Higher ed balances federal relief terms against institutional needs

Educators and analysts said universities are spending down technical debt while managing transparency and minding their strategic plans.
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Colleges and universities are spending much of their relief funding on resources to help with distance learning — internet connectivity and cybersecurity programs, virtual lab software that helps students access campus resources and training to help staff adjust to teaching remotely. But as they undertake these projects, administrators are also finding a need to balance federal higher education relief spending requirements with their own short- and long-term needs. 

Higher education institutions’ technology spending must be clearly related to pandemic response or a shift to online learning, Jarret Cummings, Educause’s senior adviser for policy and government relations, told EdScoop. Some technology needs can be addressed through the portion of higher education relief funding designated to go directly to student grants, but any spending on updating a university’s IT or classroom technology must come from the institutional component of the funding.

Higher education institutions have had concerns about what technology purchases are viable under the Higher Education Emergency Relief Fund since the funding started rolling in last year, Cummings wrote in an email. 

Significant discretion [on how to use funds] carries with it the weight of making decisions that you worry might be second-guessed down the road by regulators,” Cummings wrote. “Educause suggested at an early point that institutions ensure they can clearly relate technology expenditures covered with relief funds to their pandemic response and ‘document, document, document.’”


How are schools spending money?

For New Mexico State University, distributing higher education relief money for IT meant addressing immediate needs while keeping in mind an ongoing strategic-planning process, Strategic Chief Financial Officer Ruth Johnston told EdScoop. 

“What we’re trying to do is pick the things that are most important for the students, [faculty and staff] to get the support that they need,” she said. “But also long-term, we have a tremendous amount of deferred maintenance in our technology and needs. So we’re looking to the future as well.”

Part of her university’s HEER funding went into a “strategic pool” for future IT spending, Johnston said, but it also spent on an equipment-loan program, adding new wireless access points and distributing Wi-Fi hot-spots, making software available through virtual desktops and strengthening cybersecurity. Johnston said as instructors began recording lectures and making them available to students online, the university needed to adjust its storage options to accommodate the recordings.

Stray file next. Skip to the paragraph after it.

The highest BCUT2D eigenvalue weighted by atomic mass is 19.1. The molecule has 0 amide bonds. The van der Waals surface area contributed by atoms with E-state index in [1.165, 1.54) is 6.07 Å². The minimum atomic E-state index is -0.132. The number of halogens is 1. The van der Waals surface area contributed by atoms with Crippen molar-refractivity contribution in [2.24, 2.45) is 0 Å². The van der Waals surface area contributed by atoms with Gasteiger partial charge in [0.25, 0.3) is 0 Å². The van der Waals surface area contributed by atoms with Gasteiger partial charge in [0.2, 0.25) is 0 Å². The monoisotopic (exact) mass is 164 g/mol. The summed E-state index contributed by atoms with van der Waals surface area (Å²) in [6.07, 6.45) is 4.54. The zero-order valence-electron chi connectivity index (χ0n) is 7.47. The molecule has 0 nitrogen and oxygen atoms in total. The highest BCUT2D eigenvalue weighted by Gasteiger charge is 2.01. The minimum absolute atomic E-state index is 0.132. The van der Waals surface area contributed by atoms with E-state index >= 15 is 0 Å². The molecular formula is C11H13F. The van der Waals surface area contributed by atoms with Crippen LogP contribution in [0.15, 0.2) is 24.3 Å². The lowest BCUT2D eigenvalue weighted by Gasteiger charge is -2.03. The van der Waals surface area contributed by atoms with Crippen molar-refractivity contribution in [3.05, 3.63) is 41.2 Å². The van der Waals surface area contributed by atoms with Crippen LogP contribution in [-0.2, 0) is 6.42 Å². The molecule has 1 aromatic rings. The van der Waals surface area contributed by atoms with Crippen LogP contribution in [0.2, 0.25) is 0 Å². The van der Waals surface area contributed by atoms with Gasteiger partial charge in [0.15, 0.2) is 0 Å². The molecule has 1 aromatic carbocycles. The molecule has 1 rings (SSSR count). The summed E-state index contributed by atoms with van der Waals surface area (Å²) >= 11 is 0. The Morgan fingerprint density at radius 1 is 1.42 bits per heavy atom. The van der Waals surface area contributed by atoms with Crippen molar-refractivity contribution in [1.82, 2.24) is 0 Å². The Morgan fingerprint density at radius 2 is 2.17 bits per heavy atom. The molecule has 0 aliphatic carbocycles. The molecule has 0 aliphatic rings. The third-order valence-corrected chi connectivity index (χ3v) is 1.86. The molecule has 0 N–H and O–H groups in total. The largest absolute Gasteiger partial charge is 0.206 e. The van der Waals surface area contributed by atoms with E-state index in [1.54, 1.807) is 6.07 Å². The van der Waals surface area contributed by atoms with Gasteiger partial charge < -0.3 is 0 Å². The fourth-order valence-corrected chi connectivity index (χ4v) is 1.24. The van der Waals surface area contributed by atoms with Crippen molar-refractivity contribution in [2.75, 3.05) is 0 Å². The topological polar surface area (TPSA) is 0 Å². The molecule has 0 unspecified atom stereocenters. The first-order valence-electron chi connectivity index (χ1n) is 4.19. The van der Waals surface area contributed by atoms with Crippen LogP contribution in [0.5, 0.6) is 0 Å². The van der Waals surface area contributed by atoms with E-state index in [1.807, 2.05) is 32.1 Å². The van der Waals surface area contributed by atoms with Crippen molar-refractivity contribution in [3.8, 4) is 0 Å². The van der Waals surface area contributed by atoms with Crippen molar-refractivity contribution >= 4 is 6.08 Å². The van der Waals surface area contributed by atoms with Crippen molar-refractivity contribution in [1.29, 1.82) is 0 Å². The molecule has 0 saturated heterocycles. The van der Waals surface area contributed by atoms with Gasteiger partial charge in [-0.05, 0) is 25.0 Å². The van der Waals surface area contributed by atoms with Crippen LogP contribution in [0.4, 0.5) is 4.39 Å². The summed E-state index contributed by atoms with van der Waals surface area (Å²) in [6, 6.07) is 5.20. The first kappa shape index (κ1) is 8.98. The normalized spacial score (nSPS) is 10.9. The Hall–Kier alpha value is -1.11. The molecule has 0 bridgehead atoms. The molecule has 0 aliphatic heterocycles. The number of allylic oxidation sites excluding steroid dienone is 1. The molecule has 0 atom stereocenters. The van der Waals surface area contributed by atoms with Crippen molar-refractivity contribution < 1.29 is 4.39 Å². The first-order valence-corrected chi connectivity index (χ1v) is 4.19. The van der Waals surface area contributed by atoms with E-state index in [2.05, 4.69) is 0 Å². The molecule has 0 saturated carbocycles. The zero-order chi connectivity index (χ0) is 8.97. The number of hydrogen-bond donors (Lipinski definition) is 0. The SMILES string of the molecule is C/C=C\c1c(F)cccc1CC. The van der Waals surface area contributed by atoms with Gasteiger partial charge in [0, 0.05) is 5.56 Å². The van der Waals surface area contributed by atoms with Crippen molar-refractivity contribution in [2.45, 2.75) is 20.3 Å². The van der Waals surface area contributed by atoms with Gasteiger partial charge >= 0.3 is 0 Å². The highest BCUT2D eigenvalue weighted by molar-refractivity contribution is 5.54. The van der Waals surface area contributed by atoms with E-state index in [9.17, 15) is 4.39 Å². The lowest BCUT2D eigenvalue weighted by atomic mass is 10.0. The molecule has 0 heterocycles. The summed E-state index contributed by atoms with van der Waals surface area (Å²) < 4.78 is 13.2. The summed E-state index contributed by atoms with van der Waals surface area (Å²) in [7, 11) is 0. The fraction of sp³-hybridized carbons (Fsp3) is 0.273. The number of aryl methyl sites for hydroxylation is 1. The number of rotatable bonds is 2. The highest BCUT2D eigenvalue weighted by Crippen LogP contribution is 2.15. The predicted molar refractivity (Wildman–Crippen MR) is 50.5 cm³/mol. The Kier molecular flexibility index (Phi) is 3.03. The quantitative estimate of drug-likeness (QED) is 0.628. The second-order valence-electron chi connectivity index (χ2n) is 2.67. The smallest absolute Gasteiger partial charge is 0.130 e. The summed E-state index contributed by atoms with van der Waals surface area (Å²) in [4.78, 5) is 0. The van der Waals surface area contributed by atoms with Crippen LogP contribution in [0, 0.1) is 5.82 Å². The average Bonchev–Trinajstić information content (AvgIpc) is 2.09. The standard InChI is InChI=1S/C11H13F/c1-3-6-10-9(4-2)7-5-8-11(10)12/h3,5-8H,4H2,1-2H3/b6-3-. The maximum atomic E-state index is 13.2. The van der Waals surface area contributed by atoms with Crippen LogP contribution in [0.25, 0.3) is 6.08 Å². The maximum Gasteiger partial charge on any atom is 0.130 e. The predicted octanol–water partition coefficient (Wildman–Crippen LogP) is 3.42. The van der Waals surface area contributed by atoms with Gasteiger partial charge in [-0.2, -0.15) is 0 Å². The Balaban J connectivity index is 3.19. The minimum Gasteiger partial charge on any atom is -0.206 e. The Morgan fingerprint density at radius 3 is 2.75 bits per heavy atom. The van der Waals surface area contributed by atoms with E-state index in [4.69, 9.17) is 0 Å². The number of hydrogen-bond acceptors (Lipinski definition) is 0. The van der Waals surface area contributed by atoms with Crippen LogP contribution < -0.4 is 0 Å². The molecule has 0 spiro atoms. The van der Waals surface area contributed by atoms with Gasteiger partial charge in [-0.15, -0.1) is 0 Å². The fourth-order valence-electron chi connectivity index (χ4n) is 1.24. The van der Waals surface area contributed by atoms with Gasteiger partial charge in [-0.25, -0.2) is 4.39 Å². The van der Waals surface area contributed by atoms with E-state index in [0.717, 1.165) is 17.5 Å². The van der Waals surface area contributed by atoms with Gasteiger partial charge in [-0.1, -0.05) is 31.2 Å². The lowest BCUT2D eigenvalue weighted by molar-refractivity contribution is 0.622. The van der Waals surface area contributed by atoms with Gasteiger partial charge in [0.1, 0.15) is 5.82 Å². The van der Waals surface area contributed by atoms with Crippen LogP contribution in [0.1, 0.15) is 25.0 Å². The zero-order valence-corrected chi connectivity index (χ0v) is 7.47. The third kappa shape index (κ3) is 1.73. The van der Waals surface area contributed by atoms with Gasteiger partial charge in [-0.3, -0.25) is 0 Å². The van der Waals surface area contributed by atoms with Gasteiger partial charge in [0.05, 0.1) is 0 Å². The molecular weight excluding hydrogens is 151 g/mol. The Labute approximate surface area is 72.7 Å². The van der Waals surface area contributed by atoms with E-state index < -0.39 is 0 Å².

Like NMSU, the University of Illinois spent some relief funds on a virtual desktop system. The university currently maintains about 500 virtual desktop licenses with Citrix, which allow students to access software for activities like graphic design or statistics analysis. 


“What we really wanted to do is preserve the student experience and make sure that they could complete their academic work as normal as possible, or in environments that they were a little bit more familiar with,” said Heidi Gharst, manager of the university’s Instructional Computing Services department. 

Gharst said the virtual environment will prove useful to open up learning spaces on campus as well, with students no longer being “tethered” to computer labs. Faculty and researchers can also access university software through the portal, which is helpful for remote or flexible work environments, she said.

Are there overall trends in IT spending?

It’s too early to zero in on overall trends in institutional spending, Cummings, the Educause adviser, told EdScoop. But he said many Educause members report that Wi-Fi projects are a priority to keep students connected with classwork and universities’ digital services. 

Institutions have also been using their funds mostly for non-IT purposes, such as addressing budget shortfalls for general operations resulting from pandemic-related revenue losses and increased costs,” he wrote.


Marissa Navarro, a higher education researcher at the think tank Center for American Progress, said many institutions have not fully spent their HEER funds yet.

“Folks are trying to strategize and figure out ways to best spend the money,” Navarro said. “I know there has been a lot of reporting recently around institutions using that money to clear student debt and I think that will continue as we move forward, but I think it’s honestly just due to strategy and trying to make the most of the money.”

The Department of Education shares how higher education institutions are planning to spend their relief funding on a public dashboard. Institutions must report their spending by category —  such as “providing tuition discounts” and “covering the cost of providing additional technology hardware” — but Navarro said the categories are too broad.

“I’ve seen a lot of Twitter posts where students are like, ‘Oh, I didn’t realize my institution was getting all of this money. Where’s the money going? How’s it being spent?’” Navarro said. “I think it would just be good for overall transparency.”

This piece is part of StateScoop & EdScoop’s special report on relief funding.

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